Re: ENUM domain hijack an already unlawful wiretap?, enum-l@localhost, enum-trial@localhost
- Date: Sun, 29 Feb 2004 11:44:00 +0100
At 00:05 29.02.2004, James Seng wrote:
sorry if I was unclear: I assumed maliciious intent with both scenarios.
Neither of case are wiretap. Incompetencies are not illegal (yet).
re case 2: There is one scenario I can think of where the old number holder
knows who will be the new holder (e.g. in Austria it is cheaper to transfer
a pots line including number to a new subscriber than to cancel+newly
install one). E.g. after a divorce that isnt totally unlikely..
re: incompetence - violating a law and claiming you didnt know it
traditionally doesnt help much in court.
Maybe it is enough to state in terms and conditions that "the right to use
services based on derived communication parameters is void as soon as the
right-to-use in the primary communication parameter expires. A failure to
comply may be qualified as a breach of privacy of other persons."
Unfortunately, this collides with the implicit assumption what the nature
of numbers allocated from blocks held by telcos are - it seems to me that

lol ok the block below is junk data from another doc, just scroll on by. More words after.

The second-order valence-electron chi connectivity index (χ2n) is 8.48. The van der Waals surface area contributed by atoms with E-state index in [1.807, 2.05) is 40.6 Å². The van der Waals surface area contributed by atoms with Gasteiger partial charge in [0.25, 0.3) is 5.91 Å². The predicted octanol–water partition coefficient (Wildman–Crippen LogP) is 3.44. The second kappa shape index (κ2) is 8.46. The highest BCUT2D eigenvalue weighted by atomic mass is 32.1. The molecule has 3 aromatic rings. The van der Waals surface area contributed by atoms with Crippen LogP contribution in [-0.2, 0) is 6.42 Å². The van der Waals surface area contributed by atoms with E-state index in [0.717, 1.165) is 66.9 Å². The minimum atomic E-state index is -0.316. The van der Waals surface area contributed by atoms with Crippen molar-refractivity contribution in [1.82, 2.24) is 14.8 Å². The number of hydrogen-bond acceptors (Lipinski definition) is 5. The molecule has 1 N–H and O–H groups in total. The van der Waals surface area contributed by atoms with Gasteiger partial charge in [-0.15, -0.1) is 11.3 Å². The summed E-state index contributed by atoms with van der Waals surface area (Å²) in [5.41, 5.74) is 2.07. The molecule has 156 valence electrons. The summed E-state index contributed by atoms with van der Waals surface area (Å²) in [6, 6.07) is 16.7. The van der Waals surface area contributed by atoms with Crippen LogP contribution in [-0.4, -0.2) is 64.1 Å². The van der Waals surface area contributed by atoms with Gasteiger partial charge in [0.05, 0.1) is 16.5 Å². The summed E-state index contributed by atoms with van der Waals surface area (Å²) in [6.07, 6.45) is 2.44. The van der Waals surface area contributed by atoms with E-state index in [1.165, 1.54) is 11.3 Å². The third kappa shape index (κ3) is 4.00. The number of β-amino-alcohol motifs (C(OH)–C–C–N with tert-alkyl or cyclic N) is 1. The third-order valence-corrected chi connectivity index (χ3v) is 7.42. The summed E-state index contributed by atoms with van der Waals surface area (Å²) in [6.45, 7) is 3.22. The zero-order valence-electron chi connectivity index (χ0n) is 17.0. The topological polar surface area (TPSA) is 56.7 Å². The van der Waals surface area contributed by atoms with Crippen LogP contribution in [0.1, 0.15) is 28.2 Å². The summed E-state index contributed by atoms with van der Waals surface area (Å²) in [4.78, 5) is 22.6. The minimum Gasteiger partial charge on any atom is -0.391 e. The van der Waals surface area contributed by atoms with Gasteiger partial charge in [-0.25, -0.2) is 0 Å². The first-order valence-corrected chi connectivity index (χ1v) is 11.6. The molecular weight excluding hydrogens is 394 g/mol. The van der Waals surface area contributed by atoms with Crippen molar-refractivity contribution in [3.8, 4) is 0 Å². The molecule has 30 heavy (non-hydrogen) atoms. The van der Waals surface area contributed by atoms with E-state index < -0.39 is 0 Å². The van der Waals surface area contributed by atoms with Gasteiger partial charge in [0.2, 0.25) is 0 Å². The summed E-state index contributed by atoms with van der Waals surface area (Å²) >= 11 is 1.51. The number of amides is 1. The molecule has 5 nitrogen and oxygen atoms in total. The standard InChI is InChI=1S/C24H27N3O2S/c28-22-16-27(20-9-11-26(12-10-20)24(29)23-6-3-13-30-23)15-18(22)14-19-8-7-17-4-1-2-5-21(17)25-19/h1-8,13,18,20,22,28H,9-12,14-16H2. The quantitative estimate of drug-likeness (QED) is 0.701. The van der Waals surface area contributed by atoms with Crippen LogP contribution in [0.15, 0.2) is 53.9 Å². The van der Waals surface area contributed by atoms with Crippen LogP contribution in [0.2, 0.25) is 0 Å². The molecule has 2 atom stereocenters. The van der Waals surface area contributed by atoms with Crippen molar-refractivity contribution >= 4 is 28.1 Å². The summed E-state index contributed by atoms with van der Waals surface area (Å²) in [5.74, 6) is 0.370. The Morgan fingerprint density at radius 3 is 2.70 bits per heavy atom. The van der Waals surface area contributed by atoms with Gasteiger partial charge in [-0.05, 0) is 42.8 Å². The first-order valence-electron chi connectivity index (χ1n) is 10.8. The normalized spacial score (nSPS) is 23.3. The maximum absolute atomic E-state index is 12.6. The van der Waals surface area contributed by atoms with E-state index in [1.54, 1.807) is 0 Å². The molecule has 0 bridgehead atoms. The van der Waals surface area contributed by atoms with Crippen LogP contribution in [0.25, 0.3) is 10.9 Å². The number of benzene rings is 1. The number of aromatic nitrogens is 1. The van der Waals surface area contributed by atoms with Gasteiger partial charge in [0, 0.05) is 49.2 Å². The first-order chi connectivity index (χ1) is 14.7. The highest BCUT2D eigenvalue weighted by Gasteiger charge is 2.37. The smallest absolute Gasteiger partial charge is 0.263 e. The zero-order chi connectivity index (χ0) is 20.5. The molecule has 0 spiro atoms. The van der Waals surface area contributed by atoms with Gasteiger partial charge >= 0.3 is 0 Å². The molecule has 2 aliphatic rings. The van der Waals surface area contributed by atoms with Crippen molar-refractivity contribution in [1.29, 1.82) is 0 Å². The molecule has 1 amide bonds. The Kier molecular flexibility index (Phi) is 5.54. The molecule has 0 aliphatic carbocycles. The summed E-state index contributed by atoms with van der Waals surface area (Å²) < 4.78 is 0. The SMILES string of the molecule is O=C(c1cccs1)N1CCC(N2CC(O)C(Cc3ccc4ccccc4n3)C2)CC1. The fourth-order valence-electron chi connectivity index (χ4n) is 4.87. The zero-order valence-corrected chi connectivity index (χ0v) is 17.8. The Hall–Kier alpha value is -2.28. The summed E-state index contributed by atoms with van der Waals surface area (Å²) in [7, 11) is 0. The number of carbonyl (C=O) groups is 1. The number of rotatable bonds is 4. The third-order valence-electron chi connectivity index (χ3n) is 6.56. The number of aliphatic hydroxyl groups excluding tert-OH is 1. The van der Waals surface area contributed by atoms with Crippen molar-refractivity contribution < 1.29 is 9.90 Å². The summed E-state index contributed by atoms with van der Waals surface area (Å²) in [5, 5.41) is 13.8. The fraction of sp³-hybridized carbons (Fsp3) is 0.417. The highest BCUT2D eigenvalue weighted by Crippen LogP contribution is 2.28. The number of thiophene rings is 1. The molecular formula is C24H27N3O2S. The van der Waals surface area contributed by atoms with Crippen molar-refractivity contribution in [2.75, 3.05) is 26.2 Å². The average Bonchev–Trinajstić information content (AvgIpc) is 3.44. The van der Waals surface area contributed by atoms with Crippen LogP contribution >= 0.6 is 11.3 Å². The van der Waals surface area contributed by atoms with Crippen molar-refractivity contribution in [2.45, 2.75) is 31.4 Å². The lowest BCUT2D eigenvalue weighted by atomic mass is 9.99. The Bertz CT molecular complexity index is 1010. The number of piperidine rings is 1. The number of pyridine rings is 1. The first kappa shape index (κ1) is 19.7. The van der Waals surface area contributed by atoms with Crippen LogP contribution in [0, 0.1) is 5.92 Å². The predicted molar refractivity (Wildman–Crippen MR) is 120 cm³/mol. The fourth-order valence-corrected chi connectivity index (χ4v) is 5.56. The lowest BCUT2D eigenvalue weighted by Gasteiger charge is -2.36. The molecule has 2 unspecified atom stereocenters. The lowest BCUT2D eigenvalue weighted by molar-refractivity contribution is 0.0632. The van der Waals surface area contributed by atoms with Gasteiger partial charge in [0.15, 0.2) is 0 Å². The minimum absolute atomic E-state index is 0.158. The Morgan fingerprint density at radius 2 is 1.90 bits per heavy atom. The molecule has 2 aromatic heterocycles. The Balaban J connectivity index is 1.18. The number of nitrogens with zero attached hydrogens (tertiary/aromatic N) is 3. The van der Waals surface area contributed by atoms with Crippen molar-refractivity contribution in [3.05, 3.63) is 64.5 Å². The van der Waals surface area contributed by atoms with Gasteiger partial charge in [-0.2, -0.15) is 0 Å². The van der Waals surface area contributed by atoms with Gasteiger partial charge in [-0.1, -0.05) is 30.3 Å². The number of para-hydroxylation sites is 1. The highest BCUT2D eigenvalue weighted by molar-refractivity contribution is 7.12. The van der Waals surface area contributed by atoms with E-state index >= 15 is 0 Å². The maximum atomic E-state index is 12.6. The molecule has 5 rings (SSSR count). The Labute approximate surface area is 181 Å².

the user has no responsibility other than to pay his bills and other than
that may claim stupidity.
This is very different from direct end-user number allocation for service
numbers where the user provably must have had knowledge about usage T&C, so
incompetence may not be claimed. It's also not a problem with domain names,
where it is very clear that the user (not ISP!) is liable if he violates
the right of third parties. It took the justice system many years to
understand the difference, but it is status quo for domains nowadays.
Michael Haberler wrote:
Here's a strawman for you to to shoot down:
Taking the "technology neutral" view, I'd say both are cases of an
unlawful wiretap. For that legislation exists making the person
responsible doing that, not the telco.
Now where's the difference? I wonder if we need any regulation against
ENUM domain hijack at all.
Nevermind that case 2 is one of the more stupid forms of intentional
wiretapping as it is in most cases hard to predict who's going to be
tapped in the first place because that depends on the lucky draw of
number reassignment, leave alone the unattractive timespan between intent
and "success". But the case of "inadvertent wiretap by negligence" remains.